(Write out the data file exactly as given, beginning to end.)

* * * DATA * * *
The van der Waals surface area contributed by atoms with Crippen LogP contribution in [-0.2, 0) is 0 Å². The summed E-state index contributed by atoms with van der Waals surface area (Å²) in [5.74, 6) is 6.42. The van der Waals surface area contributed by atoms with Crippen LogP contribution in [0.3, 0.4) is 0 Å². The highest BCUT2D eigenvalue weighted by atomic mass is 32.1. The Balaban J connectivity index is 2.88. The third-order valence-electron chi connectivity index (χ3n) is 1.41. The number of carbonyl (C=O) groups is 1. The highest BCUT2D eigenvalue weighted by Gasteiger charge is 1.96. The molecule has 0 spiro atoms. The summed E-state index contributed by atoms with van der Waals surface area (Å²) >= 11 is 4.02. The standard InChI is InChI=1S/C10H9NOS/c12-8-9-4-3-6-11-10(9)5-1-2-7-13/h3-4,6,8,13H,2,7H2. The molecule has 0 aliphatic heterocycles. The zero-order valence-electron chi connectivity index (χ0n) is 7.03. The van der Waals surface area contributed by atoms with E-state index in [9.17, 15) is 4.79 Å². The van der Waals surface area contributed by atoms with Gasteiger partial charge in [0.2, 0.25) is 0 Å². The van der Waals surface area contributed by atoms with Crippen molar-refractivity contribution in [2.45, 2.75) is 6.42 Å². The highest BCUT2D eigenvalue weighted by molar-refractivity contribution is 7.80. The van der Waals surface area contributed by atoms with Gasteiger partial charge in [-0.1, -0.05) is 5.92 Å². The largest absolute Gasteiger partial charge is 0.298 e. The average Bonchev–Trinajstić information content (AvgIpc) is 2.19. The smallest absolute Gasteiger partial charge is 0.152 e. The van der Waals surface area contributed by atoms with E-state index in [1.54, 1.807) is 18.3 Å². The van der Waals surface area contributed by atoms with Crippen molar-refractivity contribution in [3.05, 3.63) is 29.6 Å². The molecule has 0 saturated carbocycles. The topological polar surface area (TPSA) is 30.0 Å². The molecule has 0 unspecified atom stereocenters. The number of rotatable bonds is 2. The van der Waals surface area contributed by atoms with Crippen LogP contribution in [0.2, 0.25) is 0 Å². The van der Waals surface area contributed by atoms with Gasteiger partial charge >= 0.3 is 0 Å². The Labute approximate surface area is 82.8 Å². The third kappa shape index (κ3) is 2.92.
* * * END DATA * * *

The van der Waals surface area contributed by atoms with Crippen LogP contribution in [-0.2, 0) is 0 Å². The summed E-state index contributed by atoms with van der Waals surface area (Å²) in [5.74, 6) is 6.42. The van der Waals surface area contributed by atoms with Crippen LogP contribution in [0.3, 0.4) is 0 Å². The highest BCUT2D eigenvalue weighted by atomic mass is 32.1. The Balaban J connectivity index is 2.88. The third-order valence-electron chi connectivity index (χ3n) is 1.41. The number of carbonyl (C=O) groups is 1. The highest BCUT2D eigenvalue weighted by Gasteiger charge is 1.96. The molecule has 0 spiro atoms. The summed E-state index contributed by atoms with van der Waals surface area (Å²) >= 11 is 4.02. The standard InChI is InChI=1S/C10H9NOS/c12-8-9-4-3-6-11-10(9)5-1-2-7-13/h3-4,6,8,13H,2,7H2. The molecule has 0 aliphatic heterocycles. The zero-order valence-electron chi connectivity index (χ0n) is 7.03. The van der Waals surface area contributed by atoms with E-state index in [9.17, 15) is 4.79 Å². The van der Waals surface area contributed by atoms with Gasteiger partial charge in [0.2, 0.25) is 0 Å². The van der Waals surface area contributed by atoms with Crippen molar-refractivity contribution in [2.45, 2.75) is 6.42 Å². The highest BCUT2D eigenvalue weighted by molar-refractivity contribution is 7.80. The van der Waals surface area contributed by atoms with Gasteiger partial charge in [-0.1, -0.05) is 5.92 Å². The largest absolute Gasteiger partial charge is 0.298 e. The average Bonchev–Trinajstić information content (AvgIpc) is 2.19. The smallest absolute Gasteiger partial charge is 0.152 e. The van der Waals surface area contributed by atoms with E-state index in [1.54, 1.807) is 18.3 Å². The van der Waals surface area contributed by atoms with Crippen molar-refractivity contribution in [3.05, 3.63) is 29.6 Å². The molecule has 0 saturated carbocycles. The topological polar surface area (TPSA) is 30.0 Å². The molecule has 0 unspecified atom stereocenters. The number of rotatable bonds is 2. The van der Waals surface area contributed by atoms with Crippen LogP contribution in [0.2, 0.25) is 0 Å². The van der Waals surface area contributed by atoms with Gasteiger partial charge >= 0.3 is 0 Å². The Labute approximate surface area is 82.8 Å². The third kappa shape index (κ3) is 2.92.